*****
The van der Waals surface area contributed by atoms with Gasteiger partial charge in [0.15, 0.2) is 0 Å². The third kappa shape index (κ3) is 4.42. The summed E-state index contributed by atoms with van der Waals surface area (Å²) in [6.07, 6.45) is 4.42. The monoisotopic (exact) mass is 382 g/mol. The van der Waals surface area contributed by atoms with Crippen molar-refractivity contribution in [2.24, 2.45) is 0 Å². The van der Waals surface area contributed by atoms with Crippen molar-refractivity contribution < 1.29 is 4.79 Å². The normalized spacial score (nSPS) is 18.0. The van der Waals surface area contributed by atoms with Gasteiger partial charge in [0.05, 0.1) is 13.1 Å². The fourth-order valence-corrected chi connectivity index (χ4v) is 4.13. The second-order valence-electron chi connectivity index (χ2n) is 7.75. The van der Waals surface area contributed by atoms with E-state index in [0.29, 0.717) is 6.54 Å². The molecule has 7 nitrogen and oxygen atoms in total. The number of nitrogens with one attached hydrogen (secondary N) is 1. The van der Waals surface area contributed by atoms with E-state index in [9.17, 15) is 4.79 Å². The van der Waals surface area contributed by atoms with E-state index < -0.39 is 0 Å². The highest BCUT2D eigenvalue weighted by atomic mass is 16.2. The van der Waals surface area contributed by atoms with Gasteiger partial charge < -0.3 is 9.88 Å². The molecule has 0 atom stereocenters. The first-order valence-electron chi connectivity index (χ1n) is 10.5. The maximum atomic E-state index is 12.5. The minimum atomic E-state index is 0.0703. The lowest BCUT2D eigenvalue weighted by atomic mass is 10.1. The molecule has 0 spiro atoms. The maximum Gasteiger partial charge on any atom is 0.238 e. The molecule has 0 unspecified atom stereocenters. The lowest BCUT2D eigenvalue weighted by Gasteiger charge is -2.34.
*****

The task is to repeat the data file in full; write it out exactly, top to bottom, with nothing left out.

The van der Waals surface area contributed by atoms with Gasteiger partial charge in [0.15, 0.2) is 0 Å². The third kappa shape index (κ3) is 4.42. The summed E-state index contributed by atoms with van der Waals surface area (Å²) in [6.07, 6.45) is 4.42. The monoisotopic (exact) mass is 382 g/mol. The van der Waals surface area contributed by atoms with Crippen molar-refractivity contribution in [2.24, 2.45) is 0 Å². The van der Waals surface area contributed by atoms with Crippen molar-refractivity contribution < 1.29 is 4.79 Å². The normalized spacial score (nSPS) is 18.0. The van der Waals surface area contributed by atoms with Gasteiger partial charge in [0.05, 0.1) is 13.1 Å². The fourth-order valence-corrected chi connectivity index (χ4v) is 4.13. The second-order valence-electron chi connectivity index (χ2n) is 7.75. The van der Waals surface area contributed by atoms with E-state index in [0.29, 0.717) is 6.54 Å². The molecule has 7 nitrogen and oxygen atoms in total. The number of nitrogens with one attached hydrogen (secondary N) is 1. The van der Waals surface area contributed by atoms with E-state index in [9.17, 15) is 4.79 Å². The van der Waals surface area contributed by atoms with E-state index < -0.39 is 0 Å². The highest BCUT2D eigenvalue weighted by atomic mass is 16.2. The van der Waals surface area contributed by atoms with Gasteiger partial charge < -0.3 is 9.88 Å². The molecule has 0 atom stereocenters. The first-order valence-electron chi connectivity index (χ1n) is 10.5. The maximum atomic E-state index is 12.5. The minimum atomic E-state index is 0.0703. The lowest BCUT2D eigenvalue weighted by atomic mass is 10.1. The molecule has 0 spiro atoms. The maximum Gasteiger partial charge on any atom is 0.238 e. The molecule has 0 unspecified atom stereocenters. The lowest BCUT2D eigenvalue weighted by Gasteiger charge is -2.34.